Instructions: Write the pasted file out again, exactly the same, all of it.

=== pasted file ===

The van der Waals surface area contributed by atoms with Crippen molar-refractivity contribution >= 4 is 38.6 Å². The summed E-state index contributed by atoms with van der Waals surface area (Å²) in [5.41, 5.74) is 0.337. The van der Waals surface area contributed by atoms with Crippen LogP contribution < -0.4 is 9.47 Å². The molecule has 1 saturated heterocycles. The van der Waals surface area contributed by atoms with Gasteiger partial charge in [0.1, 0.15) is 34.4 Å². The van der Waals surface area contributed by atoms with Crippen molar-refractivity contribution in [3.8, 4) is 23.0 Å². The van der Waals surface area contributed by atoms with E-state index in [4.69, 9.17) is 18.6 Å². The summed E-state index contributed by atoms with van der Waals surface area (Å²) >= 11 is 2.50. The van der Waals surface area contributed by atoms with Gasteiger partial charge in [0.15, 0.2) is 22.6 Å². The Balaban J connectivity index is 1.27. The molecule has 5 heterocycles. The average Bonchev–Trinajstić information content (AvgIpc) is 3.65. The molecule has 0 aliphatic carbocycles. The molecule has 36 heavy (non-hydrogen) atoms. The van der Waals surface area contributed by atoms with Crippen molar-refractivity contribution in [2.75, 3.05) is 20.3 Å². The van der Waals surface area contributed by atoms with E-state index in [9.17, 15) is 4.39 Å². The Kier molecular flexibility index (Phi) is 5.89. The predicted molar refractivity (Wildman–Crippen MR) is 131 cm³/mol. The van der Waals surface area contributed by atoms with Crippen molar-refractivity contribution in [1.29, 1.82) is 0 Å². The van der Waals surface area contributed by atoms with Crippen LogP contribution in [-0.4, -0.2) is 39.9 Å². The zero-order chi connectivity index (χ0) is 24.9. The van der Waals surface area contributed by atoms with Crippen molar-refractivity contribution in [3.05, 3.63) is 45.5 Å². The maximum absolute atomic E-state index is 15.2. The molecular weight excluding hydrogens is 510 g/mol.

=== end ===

The van der Waals surface area contributed by atoms with Crippen molar-refractivity contribution >= 4 is 38.6 Å². The summed E-state index contributed by atoms with van der Waals surface area (Å²) in [5.41, 5.74) is 0.337. The van der Waals surface area contributed by atoms with Crippen LogP contribution < -0.4 is 9.47 Å². The molecule has 1 saturated heterocycles. The van der Waals surface area contributed by atoms with Gasteiger partial charge in [0.1, 0.15) is 34.4 Å². The van der Waals surface area contributed by atoms with Crippen molar-refractivity contribution in [3.8, 4) is 23.0 Å². The van der Waals surface area contributed by atoms with E-state index in [4.69, 9.17) is 18.6 Å². The summed E-state index contributed by atoms with van der Waals surface area (Å²) >= 11 is 2.50. The van der Waals surface area contributed by atoms with Gasteiger partial charge in [0.15, 0.2) is 22.6 Å². The Balaban J connectivity index is 1.27. The molecule has 5 heterocycles. The average Bonchev–Trinajstić information content (AvgIpc) is 3.65. The molecule has 0 aliphatic carbocycles. The molecule has 36 heavy (non-hydrogen) atoms. The van der Waals surface area contributed by atoms with Crippen molar-refractivity contribution in [2.75, 3.05) is 20.3 Å². The van der Waals surface area contributed by atoms with E-state index in [9.17, 15) is 4.39 Å². The Kier molecular flexibility index (Phi) is 5.89. The predicted molar refractivity (Wildman–Crippen MR) is 131 cm³/mol. The van der Waals surface area contributed by atoms with Crippen molar-refractivity contribution in [1.29, 1.82) is 0 Å². The van der Waals surface area contributed by atoms with Crippen LogP contribution in [-0.4, -0.2) is 39.9 Å². The zero-order chi connectivity index (χ0) is 24.9. The van der Waals surface area contributed by atoms with Crippen molar-refractivity contribution in [3.05, 3.63) is 45.5 Å². The maximum absolute atomic E-state index is 15.2. The molecular weight excluding hydrogens is 510 g/mol.